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Discussion in 'General Rifle Discussion' started by Redneck420, Nov 29, 2012.
what's better for coyotes; the .223 or the .308?
maybe the 30-30?
Either will put the down dead just fine. If you have a large coyote population problem, i would go with .223 (cost effective)
.233 hands down.
223 is more cost effective and smaller or no exit wound with proper bullet choice. Yotes are easy to kill.
250 yards and I. Bless softball sized hole in the chest of a tote with a 223.
What weapon do you have? Do you like it and can you shoot it well? You now have your answer.
Don't have any? The .223/5.56 will be easier to learn on. Go with one of them. Cheaper too. More fun, maybe not.
Either rifle will do for coyotes,as others have said 223 will be less costly to shoot along with less recoil.
A lot of yote hunting around here. Everyone uses .223/5.56.
If you have both, use the 223. If not, and you are looking for a gun to hunt coyotes as well as deer and the occasional hog, a 308 may be better for an all around hunting rifle. The only thing is you can really do some damage to a smaller animal with a 308 and a not so well placed shot.
The 223 or 22-250 is an excellent yote gun. We kill everyone that we see around here,and the 223 does the job more than any other,but I do kill a bunch with my 25/06. It tears them up,and makes a mess out of them.
The .223 or the .308 will both work well on coyotes. I personally use a ruger mini 14 in .223 or 5.56 mm, but that is mainly due to the fact that it is my truck gun and it is with me everytime I go up and work in the back 40. Prior to that, I was using a 1903 Sringfield mark 1 or my Savage 110 in .270 winchester with handloaded .223 sabot rounds. Some people call that overkill, I personally think that overkill is underused.
As some have already posted, .223 will be more cost effective, If I had to choose a new 'yote rifle, I would get a bolt action .223. If I already had a rifle in a good do anything caliber, such as .308, I would run with that. Hope this helps.
+1 on the 22-250
I myself love shooting the .308 and the recoil really isn't much to speak of. From varmints to elk a .308 is very effective. I use 150 grain for varmints and coyotes and 180 grain for hogs, deer elk, muslims etc...
22 LR is all you need , shot placement ....?
WOW! Talk about dragging a thread up from the dead! posting on a thread that died in 2012??? Really? I'd THINK the original poster has his answer & made choice by now!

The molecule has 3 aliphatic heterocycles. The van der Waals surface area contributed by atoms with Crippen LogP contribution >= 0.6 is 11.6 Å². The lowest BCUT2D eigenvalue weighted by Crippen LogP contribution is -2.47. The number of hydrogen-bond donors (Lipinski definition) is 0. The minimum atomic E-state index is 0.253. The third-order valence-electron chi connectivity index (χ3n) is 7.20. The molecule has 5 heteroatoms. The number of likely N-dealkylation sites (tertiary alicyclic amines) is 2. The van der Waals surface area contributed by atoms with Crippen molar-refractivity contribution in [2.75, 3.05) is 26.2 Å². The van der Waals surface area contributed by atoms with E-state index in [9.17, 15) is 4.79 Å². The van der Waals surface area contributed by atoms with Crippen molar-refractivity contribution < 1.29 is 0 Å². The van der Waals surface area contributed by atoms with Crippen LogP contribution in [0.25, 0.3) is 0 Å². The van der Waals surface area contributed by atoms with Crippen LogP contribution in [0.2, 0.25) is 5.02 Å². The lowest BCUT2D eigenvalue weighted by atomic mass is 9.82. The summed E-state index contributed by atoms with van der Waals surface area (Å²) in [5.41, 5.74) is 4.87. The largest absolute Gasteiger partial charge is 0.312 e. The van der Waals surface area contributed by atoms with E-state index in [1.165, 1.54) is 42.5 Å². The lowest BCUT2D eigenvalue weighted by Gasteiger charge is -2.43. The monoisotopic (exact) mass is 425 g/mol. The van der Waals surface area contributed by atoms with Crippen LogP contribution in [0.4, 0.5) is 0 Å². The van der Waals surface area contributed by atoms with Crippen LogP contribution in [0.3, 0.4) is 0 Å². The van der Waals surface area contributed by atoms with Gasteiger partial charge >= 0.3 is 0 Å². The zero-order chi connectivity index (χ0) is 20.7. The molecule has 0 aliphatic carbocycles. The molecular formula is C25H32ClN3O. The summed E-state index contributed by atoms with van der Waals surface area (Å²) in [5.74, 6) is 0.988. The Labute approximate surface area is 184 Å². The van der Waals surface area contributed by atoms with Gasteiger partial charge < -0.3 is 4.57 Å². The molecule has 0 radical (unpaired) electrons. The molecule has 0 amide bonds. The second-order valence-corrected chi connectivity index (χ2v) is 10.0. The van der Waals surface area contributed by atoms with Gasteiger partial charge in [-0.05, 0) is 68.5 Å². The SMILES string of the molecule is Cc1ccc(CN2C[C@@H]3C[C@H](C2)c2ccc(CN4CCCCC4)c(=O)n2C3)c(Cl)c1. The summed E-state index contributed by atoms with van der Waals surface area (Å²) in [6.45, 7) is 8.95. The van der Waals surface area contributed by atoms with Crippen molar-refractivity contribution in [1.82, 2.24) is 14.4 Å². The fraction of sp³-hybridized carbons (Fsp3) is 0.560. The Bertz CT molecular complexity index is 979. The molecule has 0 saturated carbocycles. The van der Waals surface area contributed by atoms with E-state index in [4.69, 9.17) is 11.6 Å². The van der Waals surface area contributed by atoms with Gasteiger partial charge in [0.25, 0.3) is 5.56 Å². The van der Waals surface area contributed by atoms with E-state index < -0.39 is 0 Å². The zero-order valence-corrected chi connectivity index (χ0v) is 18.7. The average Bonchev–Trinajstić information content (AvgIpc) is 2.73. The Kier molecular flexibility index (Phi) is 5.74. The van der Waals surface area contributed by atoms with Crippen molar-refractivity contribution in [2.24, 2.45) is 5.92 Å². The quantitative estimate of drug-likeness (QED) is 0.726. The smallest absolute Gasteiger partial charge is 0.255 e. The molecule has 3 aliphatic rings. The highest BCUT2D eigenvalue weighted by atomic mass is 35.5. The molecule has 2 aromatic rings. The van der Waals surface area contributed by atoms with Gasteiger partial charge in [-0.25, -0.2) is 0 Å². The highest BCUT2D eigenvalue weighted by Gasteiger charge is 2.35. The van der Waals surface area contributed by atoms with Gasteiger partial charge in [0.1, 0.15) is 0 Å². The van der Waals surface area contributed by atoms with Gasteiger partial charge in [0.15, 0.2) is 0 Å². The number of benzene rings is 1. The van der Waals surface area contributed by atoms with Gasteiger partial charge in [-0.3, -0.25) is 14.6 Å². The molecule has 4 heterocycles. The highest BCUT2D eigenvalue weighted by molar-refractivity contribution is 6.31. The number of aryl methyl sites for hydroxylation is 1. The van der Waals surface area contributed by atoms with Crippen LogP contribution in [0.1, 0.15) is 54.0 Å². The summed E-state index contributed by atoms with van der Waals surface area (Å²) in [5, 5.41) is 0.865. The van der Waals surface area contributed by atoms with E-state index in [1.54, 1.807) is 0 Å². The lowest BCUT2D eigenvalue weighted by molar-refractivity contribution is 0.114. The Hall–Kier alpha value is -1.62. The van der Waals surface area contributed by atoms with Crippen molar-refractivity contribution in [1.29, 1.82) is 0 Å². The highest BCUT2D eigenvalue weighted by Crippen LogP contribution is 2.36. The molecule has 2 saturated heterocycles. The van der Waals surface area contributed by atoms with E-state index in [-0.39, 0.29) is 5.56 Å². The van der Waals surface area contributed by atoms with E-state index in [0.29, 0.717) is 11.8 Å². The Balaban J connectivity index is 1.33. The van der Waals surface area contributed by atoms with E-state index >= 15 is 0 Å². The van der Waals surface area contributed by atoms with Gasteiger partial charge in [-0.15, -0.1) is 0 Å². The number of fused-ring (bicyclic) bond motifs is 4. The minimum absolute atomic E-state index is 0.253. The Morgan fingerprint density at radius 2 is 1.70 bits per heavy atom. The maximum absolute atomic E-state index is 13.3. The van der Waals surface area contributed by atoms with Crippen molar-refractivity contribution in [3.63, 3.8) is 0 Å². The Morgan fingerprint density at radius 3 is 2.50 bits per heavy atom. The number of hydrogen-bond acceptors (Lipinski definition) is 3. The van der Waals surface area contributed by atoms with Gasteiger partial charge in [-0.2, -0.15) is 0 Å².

My only coyote kill with a Winchester bulk 22lr...
If I knew that was going to happen I would have used CCI Velocitors ...
The only coyote I've shot was with my 444 Marlin at 20 yards.
The best gun and caliber for shooting coyotes is the one in your hand when a shot presents.
I agree with Dango and Primer in regard to shot placement is the most important factor. And yes a 22 LR can be effective killing Coyotes.
But from experience do not underestimate our Coyote critters.
I have shot a many of them and blew lungs out only to see them run like the wind for a while with a softball sized hole on the opposite side from the impact. And yes, bullet selection is very important when talking about DRT kills.
I have shot a many of coyotes and pigs with the following and all work very well so it comes down as many have stated to the cost and availability of ammunition for the caliber.
223/5.56 * Would be my recommendation for you! They also have some fantastic varmint rounds available today for the 223.
6.5 Grendel (One of my favorites * But one should reload for them due to $$$)
308 (For longer ranges with wind conditions)
458 SOCOM (For Fun!)
(Nick Named the HAMMER!) But $$$$$ regarding ammunition unless you reload for it.)
Comes down to personal choice all are very effective.
Here is some Eye Candy! The second on from the Right was with the 458 SOCOM.
I was being more sarcastic than anything as far as what .22lr load, but shot placement is the key regardless. A guy at work showed me a picture of the 50 pounder he got during deer muzzleloader season last weekend. It took 3 shots with a 50 caliber with 150 grains behind them to finally keep it down.
He said the last one he shot was with a 7mm, the only reason it didn't get away is because it's guts got caught up in brush. It started to chew through its own intestines when the head shot did it in. That's tougher than I am.